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3 atypical tips to get your kids to cooperate



Don't you just wish that there was a button you could press to get your kids to do what needs to be done?

Then you wouldn't have to muster up the energy and go to battle, am I right?

Most parenting experts will tell you what to DO when the shit hits the fan.


But not this one over here!

I'm here to give you tools and guidance.


So you won't be dependent on me, or anyone else, to tell you what to do.


Instead, you will know, in yourself, what is right, what feels good and what brings you closer in connection with your kids.


So let's talk about how to get your kids to cooperate.


1. You CAN'T control your kids!

I know, it's probably not what you want to hear.

And it's a fact that you probably already know:

You can't make your kids do anything.

They are their own people, with their own will, wants, wishes and desires.

It's important to remember this fun fact so that instead of getting stuck on the couch, thinking, "I can't do this!" and "I'm the worst!".

You stay connected to what you CAN control:

Which is the way you relate to yourself.

That means that when you have to get your kids moving, but all you want to do is vegetate, you can speak to yourself (I literally talk to myself) and say:

It's okay that you don't want to parent right now.

It's okay that you need more space for yourself.

It's okay that you wish you didn't have to take care of these kids right now.

You are seriously suspending judgment and letting yourself know it's okay to be where you're at.

When you give yourself the comfort and compassion you need, it makes those moments when you have to motivate your kids into action more manageable.


2. If it feels like you're in a battle, it's because you are!

So you know that you're not a shitty mom because you don't want to get your kids moving.

But you also know that it's getting late, and you have to get those kids to bed if there's any chance of getting a moment alone.

That's when it can feel like you’re bracing yourself for a battle.

But here's the thing.

The battle isn't with your kids.

The battle is within your SELF.

That means there are different parts of you, bringing opposing directives, at the same time.

That overwhelmed part of you says, "I just want to hide away".

Another part of you says, "You can't stop! Just push on through!"

Whatever your experience, it's important.

And it needs a space to feel seen, and safe to express itself.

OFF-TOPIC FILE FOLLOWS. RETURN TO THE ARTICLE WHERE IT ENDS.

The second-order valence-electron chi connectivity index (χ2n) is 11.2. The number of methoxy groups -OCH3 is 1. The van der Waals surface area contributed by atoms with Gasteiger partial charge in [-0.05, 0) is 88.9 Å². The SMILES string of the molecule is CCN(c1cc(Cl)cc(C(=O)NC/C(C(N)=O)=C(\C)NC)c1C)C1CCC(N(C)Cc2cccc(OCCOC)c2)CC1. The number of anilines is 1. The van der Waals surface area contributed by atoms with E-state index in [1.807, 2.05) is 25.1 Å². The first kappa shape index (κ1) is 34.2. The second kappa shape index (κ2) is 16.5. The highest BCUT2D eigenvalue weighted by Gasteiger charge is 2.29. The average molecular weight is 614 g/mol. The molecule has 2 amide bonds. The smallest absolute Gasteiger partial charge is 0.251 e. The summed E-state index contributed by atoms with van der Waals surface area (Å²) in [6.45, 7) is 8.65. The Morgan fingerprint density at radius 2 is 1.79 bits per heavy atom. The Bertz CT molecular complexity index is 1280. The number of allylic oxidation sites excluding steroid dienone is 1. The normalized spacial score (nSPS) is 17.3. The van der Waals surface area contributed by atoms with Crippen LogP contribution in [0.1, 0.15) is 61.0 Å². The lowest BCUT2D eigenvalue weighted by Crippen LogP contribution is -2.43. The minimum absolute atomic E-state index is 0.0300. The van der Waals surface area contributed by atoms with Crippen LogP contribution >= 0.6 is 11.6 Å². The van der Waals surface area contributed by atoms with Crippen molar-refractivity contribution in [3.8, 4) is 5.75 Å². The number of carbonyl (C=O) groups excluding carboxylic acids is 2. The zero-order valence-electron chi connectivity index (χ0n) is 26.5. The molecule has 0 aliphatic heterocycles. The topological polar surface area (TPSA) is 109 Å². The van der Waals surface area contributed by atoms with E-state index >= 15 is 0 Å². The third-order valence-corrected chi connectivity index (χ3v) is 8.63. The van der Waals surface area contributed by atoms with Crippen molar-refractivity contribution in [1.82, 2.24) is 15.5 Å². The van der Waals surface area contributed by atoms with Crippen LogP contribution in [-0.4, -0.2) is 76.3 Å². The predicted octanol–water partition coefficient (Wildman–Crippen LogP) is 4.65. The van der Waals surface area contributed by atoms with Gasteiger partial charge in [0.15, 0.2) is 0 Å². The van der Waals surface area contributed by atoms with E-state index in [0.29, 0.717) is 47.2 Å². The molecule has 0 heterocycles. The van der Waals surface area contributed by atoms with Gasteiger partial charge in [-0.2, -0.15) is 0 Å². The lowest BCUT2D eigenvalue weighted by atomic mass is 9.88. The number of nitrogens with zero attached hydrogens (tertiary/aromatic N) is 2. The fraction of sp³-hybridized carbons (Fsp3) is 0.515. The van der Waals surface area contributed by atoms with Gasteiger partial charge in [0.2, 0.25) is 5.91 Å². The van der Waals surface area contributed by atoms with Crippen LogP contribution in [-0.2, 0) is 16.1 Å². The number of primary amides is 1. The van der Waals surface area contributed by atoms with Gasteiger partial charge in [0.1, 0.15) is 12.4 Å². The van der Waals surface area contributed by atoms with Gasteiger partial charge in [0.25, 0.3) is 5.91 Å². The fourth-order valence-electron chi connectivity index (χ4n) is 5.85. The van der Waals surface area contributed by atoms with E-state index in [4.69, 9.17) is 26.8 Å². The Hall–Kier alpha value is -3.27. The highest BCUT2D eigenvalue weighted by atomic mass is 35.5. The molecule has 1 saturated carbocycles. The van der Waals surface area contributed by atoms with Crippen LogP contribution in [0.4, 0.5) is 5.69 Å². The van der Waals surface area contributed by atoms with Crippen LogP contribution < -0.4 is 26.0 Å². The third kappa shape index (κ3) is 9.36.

So when you need to get the ball rolling, but feel stuck.

Take a moment, and a breath, and reflect on your internal experience.

Remember: We're not here to judge.

We're here to identify the many parts of you.

Give them a voice.

And ask them what they're doing here.

Pro tip: they're trying to protect you.

Because showing up authentically in your relationships can be scary, especially if you don't have the experience of emotionally present, predictable, and understanding caregivers.

(yup, that stuff from your childhood really does stick around)

This is not a reflection of you.

It's just the way it works.

If no one was there for you as a kid, you will struggle to be there for yourself, especially in those challenging moments with your kids.

It's all happening under the surface of course

So take a moment to recognize the conflicting parts.

Let yourself know that you are entitled to your experience at this moment .

And extend some love and compassion to yourself.

So you can consciously engage with your kids.


3. Who's the boss?

Once you recognize that you're not in control.

And you've given yourself permission to know about your own individual experience.

You can now step up and take the reins.

Because at the end of the day

You, my friend, are the boss!

That means that you are the captain of the ship, and your kids need you to steer them home.

The responsibility can feel overwhelming.

But it also offers you an anchor.

It’s reminder of who you are to these kids, and who you want to be.

And it reminds you that, at the end of the day, your kids need you to show up for them, and show them the way.

For example:

When you say, "Guys, it's 7 o'clock. Time for bed."

You are declaring the destination.

And you're available to help them get there.


I know how hard it is to step up as the captain of the ship when you feel like you're sinking, but I also know that it's possible.

Not only is it possible, but it feels really good too.


I have helped 100s of women get to the root of their struggle so they can feel less overwhelmed and more in control amidst the daily demands of life.


If you want to get to the bottom of your parenting struggle, so you can feel less conflicted, and more confident that you're building lasting relationships with your kids, click here to book a consultation call.


Together, we will help you decide if working together is the right fit for your needs.

And if it’s not, I’ll refer you to support that's a better match.



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